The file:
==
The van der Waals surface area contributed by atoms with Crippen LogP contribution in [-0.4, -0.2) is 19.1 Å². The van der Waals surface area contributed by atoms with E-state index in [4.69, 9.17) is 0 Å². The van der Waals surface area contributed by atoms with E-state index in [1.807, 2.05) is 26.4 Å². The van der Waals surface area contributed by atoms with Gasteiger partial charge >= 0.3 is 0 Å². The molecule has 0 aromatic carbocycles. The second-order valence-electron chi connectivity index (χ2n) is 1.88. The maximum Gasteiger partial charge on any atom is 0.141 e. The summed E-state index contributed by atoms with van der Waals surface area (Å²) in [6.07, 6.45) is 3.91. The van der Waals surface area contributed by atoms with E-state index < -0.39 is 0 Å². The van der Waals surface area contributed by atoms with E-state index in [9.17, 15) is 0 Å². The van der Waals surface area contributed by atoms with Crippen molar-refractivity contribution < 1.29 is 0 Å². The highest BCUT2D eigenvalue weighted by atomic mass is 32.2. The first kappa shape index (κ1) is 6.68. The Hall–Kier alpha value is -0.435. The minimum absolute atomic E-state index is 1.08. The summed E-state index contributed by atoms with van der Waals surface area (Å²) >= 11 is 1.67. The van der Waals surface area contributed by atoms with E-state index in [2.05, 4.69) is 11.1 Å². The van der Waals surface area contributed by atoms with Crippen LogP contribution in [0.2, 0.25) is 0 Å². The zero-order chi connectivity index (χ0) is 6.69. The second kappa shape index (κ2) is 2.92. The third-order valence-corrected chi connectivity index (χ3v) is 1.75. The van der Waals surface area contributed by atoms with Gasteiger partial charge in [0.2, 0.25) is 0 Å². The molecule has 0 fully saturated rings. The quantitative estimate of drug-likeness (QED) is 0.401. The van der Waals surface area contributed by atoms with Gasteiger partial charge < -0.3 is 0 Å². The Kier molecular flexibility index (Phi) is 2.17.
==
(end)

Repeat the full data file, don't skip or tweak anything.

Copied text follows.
The van der Waals surface area contributed by atoms with Crippen LogP contribution in [-0.4, -0.2) is 19.1 Å². The van der Waals surface area contributed by atoms with E-state index in [4.69, 9.17) is 0 Å². The van der Waals surface area contributed by atoms with E-state index in [1.807, 2.05) is 26.4 Å². The van der Waals surface area contributed by atoms with Gasteiger partial charge >= 0.3 is 0 Å². The molecule has 0 aromatic carbocycles. The second-order valence-electron chi connectivity index (χ2n) is 1.88. The maximum Gasteiger partial charge on any atom is 0.141 e. The summed E-state index contributed by atoms with van der Waals surface area (Å²) in [6.07, 6.45) is 3.91. The van der Waals surface area contributed by atoms with E-state index < -0.39 is 0 Å². The van der Waals surface area contributed by atoms with E-state index in [9.17, 15) is 0 Å². The van der Waals surface area contributed by atoms with Crippen molar-refractivity contribution < 1.29 is 0 Å². The highest BCUT2D eigenvalue weighted by atomic mass is 32.2. The first kappa shape index (κ1) is 6.68. The Hall–Kier alpha value is -0.435. The minimum absolute atomic E-state index is 1.08. The summed E-state index contributed by atoms with van der Waals surface area (Å²) >= 11 is 1.67. The van der Waals surface area contributed by atoms with E-state index in [2.05, 4.69) is 11.1 Å². The van der Waals surface area contributed by atoms with Crippen LogP contribution in [0.2, 0.25) is 0 Å². The zero-order chi connectivity index (χ0) is 6.69. The second kappa shape index (κ2) is 2.92. The third-order valence-corrected chi connectivity index (χ3v) is 1.75. The van der Waals surface area contributed by atoms with Gasteiger partial charge in [0.2, 0.25) is 0 Å². The molecule has 0 fully saturated rings. The quantitative estimate of drug-likeness (QED) is 0.401. The van der Waals surface area contributed by atoms with Gasteiger partial charge < -0.3 is 0 Å². The Kier molecular flexibility index (Phi) is 2.17.